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Thrills and agonies

Victories and defeats spanned the globe in an eventful February 

Thrills and agonies

David Wise with his wife and kids. (Lee Jin-man/AP)

Many of our older readers remember this introduction to a sports anthology television show that ran from 1961 to 1998 on Saturday afternoons: “Spanning the globe to bring you the constant variety of sport … the thrill of victory … and the agony of defeat. … This is ABC’s Wide World of Sports.”

Feb. 14-27 brought a wide world of victory and agony. The death of 99-year-old Billy Graham after a long, God-glorifying life. The murder at a Florida high school of teens just starting out in life. At one end of Asia, the Syrian government’s bombing of young and old. At the other end, the Winter Olympics in Pyeongchang, South Korea.

Let’s start with the thrill of victory and those who kept it in perspective. The U.S. women’s hockey team won an Olympic gold medal. Star Gigi Marvin said God is more important than gold: “In today’s news cycle, who wins the gold medal is old news after 24 hours.” Nevada youth pastor and freestyle skier David Wise won a gold medal in the halfpipe, a curved structure used in extreme sports. Some athletes in those competitions have a curvy reputation for extreme partying as well—but married, Christian, clean-living Wise leads “an alternative lifestyle,” according to NBC.

Nathan Denette/The Canadian Press via AP

U.S. women’s ice hockey team (Gigi Marvin in back with flag). (Nathan Denette/The Canadian Press via AP)

Meanwhile, skeleton sledder Katie Uhlaender didn’t earn a medal, but noticed in the stands her estranged mother Karen, whom she had neither seen nor spoken with in four years. They had a reunion: Katie said “that she’s here, showing me all of the love she has, that is huge. … I’m looking forward to building from there.” Two years ago figure skaters Chris Knierim and Alexa Scimeca-Knierim wed, but Alexa faced a potentially deadly gastrointestinal condition. This year the pair helped Team USA earn bronze in team figure skating, and after the Olympics the Knierims had a belated honeymoon.

American Olympians who weren’t honeymooning came home at February’s end to a country divided on gun control. Many journalists and legislators who favor tighter rules politicized the 17 deaths at Marjory Stoneman Douglas High School. A few pointed out massive mishandling of warnings and tips by the FBI and local law enforcement and offered profiles in self-preservation: At least one armed Broward County deputy, and maybe three others, waited outside the school instead of trying to save lives.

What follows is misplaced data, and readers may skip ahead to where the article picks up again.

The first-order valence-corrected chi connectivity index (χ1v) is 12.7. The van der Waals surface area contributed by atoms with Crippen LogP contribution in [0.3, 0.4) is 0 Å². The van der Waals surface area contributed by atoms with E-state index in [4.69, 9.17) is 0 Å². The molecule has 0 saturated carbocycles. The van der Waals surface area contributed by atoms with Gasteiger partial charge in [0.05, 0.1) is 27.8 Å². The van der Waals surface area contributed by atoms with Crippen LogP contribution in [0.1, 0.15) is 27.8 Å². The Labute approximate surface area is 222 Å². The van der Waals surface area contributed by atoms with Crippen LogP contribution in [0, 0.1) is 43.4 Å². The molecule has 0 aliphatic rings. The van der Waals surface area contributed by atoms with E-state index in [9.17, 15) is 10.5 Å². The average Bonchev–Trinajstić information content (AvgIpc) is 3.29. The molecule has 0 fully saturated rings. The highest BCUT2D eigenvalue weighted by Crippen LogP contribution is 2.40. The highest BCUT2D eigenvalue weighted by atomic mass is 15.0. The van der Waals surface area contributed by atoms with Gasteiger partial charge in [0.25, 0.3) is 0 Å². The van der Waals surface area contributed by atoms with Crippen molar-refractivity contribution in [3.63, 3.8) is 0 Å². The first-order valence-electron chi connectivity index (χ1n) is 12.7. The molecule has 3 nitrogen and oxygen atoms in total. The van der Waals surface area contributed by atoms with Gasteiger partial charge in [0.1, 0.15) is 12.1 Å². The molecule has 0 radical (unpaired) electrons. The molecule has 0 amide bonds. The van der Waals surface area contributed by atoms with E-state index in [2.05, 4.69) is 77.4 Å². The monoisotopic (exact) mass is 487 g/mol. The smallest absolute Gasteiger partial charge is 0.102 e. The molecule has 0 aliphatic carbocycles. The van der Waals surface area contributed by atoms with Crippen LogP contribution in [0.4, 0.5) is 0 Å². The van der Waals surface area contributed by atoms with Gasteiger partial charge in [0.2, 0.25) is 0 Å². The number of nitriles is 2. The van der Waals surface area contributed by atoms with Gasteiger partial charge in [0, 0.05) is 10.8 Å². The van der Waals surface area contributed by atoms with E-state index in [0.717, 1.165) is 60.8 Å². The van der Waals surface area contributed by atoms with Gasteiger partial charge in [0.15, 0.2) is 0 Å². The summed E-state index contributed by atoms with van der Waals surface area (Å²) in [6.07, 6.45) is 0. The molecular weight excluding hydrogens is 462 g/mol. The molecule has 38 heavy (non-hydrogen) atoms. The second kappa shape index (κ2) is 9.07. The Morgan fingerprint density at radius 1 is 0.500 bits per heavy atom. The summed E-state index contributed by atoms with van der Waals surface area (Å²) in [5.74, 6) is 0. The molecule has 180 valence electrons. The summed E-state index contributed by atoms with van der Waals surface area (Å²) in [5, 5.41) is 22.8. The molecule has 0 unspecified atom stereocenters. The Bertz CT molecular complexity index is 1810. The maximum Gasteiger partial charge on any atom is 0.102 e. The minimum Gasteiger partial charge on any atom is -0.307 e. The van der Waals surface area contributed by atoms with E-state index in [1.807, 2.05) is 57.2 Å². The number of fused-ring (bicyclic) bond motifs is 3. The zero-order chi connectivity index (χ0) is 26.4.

Reporters did best when they told personal stories. The Los Angeles Times told how football coach Aaron Feis had commented on Facebook about his young daughter, “I’m blessed.” On Valentine’s Day he died after jumping Christ-like in front of students to shield them from bullets. The New York Times told how 14-year-old Alyssa Alhadeff was at the top of her soccer game in a 1-0 victory on Feb. 13. “I was so proud of her,” her mother said. “I told her it was the best game of her life.” The next day Alyssa was dead.

Rhona Wise/AFP/Getty Images

A memorial for Peter Wang. (Rhona Wise/AFP/Getty Images)

The Miami Herald reported that 15-year-old Peter Wang, a member of the high school’s ROTC program, was last seen alive wearing his gray uniform with black stripes as he held open the door so others could escape. Peter won’t fulfill his dream of going to the U.S. Military Academy, but West Point on Feb. 20 posthumously accepted him for its class of 2025.

Might any victory for life emerge from this agony? Wall Street Journal columnist Peggy Noonan offered a proposal worth contemplating: “On gun law, Republicans oppose banning assault weapons such as the AR-15, the one the Parkland shooter used. … Democrats oppose banning late-term abortion. … The idea: Trade banning assault weapons for banning late-term abortion. Make illegal a killing machine and a killing procedure.”

If this misery leaves you depressed and doubting, watch on YouTube a 1969 discussion between Woody Allen and Billy Graham. Without self-righteousness Graham emphasized God’s righteousness and His standards for us. He laughed at Allen, laughed at himself, and jumped in when an audience member asked Allen, “Do you think you could ever make a good minister?” Graham said Allen could, because “some of the greatest ministers of history have been some of the greatest sinners in history.” Our obituary in this issue has much more about Graham.

Syrian Civil Defense White Helmets via AP

Eastern Ghouta, Syria. (Syrian Civil Defense White Helmets via AP)

Maybe dozens of great ministers will emerge in sin-filled Syria, where the Assad government went on a killing spree in Eastern Ghouta, an area adjacent to Damascus that has held out. Think of federal forces in Chicago dropping big bombs on Wheaton, or Los Angeles pouring it on Pasadena. The prophet Elisha in Chapter 8 of 2 Kings wept more than 2,800 years ago when he saw that Syrian king-to-be Hazael would rip open pregnant women and bash out the brains of babies. As it was in those B.C. years it still is today, sin without end—for now. But the name Elisha means, “My God is salvation.” That means the thrill of victory will come.

Lord, have mercy.

 —with Olympics reporting by Ray Hacke

Marvin Olasky

Marvin Olasky

Marvin is editor in chief of WORLD News Group and the author of more than 20 books, including The Tragedy of American Compassion. His latest book is World View: Seeking Grace and Truth in Our Common Life. Follow Marvin on Twitter @MarvinOlasky.


  • HELMUT & JANET ...
    Posted: Mon, 03/12/2018 06:04 pm

    On David Wise leading "an alternative lifestyle." What a hoot! Who would da thunk it?